Boeing 787-9

Will the Dreamliner 787-9 Supersede the 787-8?

It was four and a half years ago that the Boeing  787 Dreamliner was introduced, a miracle of modern transportation that was expected to expand the frontiers of long-haul flying — a goal that has largely been achieved.

Today, the airplane has enabled commercial aviation innovations, from the buildup of China service at United’s San Francisco hub to Norwegian Air’s ultra-low-fare trans-Atlantic service. Its success has been in demonstrating that a widebody aircraft, 20% more efficient than predecessors, could operate on routes that previously required larger aircraft carrying more fuel and requiring more passengers to be profitable.

The 787 has also had its share of problems. Chiefly, it has amassed $32 billion in deferred production and tooling costs, partially reflecting a globally scattered production model, devised at least partially in an effort to reduce dependence on Boeing’s unionized production workers. Largely for the same reason, Boeing established a North 787 manufacturing plant in Charleston, S.C., to supplement the work done in the Seattle area.

Additionally, the aircraft’s introduction was marred by startup electrical system problems related to the aircraft’s lithium ion batteries, which resulted in a three-month shutdown of 787 flying by the Federal Aviation Administration.

Now, with nearly 400 Dreamliners flying, attention is focused on another crossroads as Boeing moves beyond the first model, the 787-8, to focus on two newer models, the 787-9 and the 787-10.

The first commercial flight by the 787-9 occurred on Aug. 7, 2014, as Japanese carrier ANA managed to put the aircraft in service two days ahead of launch customer Air New Zealand.

Last month, Boeing began major assembly of the 787-10 in Japan. The first flight is scheduled for 2017 with the first delivery scheduled for 2018. Final assembly of all 787-10s will take place in North Charleston.

A recent article in Leeham News and Comment, published by aviation consultant Scott Hamilton, contends that “the 787-8 has becoming a dying sub-type.” The article is titled, “Why the 787-8 is no longer favored by Boeing.”

“The 787-9 is clearly the go-to airplane,” Hamilton wrote. “Sales of the 787-10 haven’t been a barn-burner, but the company counts on the airplane to contribute to profits.

“Boeing officials have been pretty up-front that they prefer selling the more profitable, higher margin 9 and 10 than the low-margin (and some believe still unprofitable), 8,” Hamilton continued. “The fact is Boeing doesn’t want to sell the 8.” After 2020, Hamilton noted, no deliveries are scheduled for the 787-8, and said Boeing expects “at best to build one 8 per month from 2020 to fulfill the need for a route-development airplane.”

In an interview, Jim Haas, Boeing’s director of product marketing, disputed Hamilton’s view. He said the 787-8 remains a key component of the 787 program.

“Our plan for the 787 was always to have three family members, each the most efficient for its size,” Haas said. Boeing got hundreds of orders when the 787-8 initially became available. Then, “when the 9 was launched, we saw a burst of order, then we saw the 10 and a burst for that.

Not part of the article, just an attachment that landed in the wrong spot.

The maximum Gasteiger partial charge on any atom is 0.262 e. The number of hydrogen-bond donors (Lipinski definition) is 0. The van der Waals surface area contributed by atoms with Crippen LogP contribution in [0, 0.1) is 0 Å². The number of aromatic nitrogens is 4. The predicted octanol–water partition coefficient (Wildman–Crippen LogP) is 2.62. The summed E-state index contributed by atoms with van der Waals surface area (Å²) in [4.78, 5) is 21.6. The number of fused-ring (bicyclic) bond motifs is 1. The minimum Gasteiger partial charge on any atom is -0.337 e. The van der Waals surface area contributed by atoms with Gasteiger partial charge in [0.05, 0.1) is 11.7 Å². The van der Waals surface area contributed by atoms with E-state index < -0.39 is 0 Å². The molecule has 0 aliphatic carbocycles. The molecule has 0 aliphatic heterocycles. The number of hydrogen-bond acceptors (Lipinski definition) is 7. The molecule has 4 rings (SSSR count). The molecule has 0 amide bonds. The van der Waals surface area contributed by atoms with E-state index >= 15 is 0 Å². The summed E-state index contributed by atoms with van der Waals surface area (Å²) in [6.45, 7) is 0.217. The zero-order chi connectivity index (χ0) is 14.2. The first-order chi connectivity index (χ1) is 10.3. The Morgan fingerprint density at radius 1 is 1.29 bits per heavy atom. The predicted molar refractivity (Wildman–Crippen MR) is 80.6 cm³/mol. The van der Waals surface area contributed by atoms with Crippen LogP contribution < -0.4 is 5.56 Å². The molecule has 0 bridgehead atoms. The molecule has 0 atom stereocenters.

“Our view has always been the 9 would have the most {orders}, but the 8 was by no means to be replaced or become obsolete,” he said. “The bottom line is that there is strong continued demand for the airplane, that if you go out into the future, the 9 will have most orders, but there will be real strong family growth for the 8.”

At the end of March, Boeing had 435 orders for the 787-8 and had sold 293. Boeing has orders for 479 787-9s and has delivered 87. Also, Boeing has orders for 153 787-10s.

The 787-8 seats about 242 passengers and has a range of 7,355 nautical miles. The 787-9 seats about 290 passengers and has a range of 7,635 nautical miles. The 787-10 will seat about 325 passengers and have a range of 7,020 nautical miles.

“The 8 is the most efficient,” Haas said. “Take a look at the size and compare it with other airplanes that are similar size that are flying today and that need to be replaced. It’s over 1,000: 767s, the {Airbus} A330-200, and there are still some A300s and A310s. All of these need to be replaced.”

Haas noted that few customers are converting orders from the 787-8 to the 787-9. He said that larger airlines, such as the big three U.S. carriers, may want to have a variety of 787 models, perhaps using the 787-8 to open routes and “then move to a bigger airplane.” By contrast, he said, a smaller carrier may simply desire a single model.

Brian Znotins, United’s vice president of network, called the 787-8 “a great development airplane.” The 787-8 can’t fly San Francisco-Singapore, a 8,448-mile route, so United will use the 787-9 when it begins service on June 1. But Znotins noted that United can fly from San Francisco to anywhere in China using the 787-8.

“In any growing aviation business you always have markets to develop,” Znotins said. “Those will grow into bigger airplanes, and then we may go to other markets with the development airplanes. So we think there is definitely a place for the 8.”

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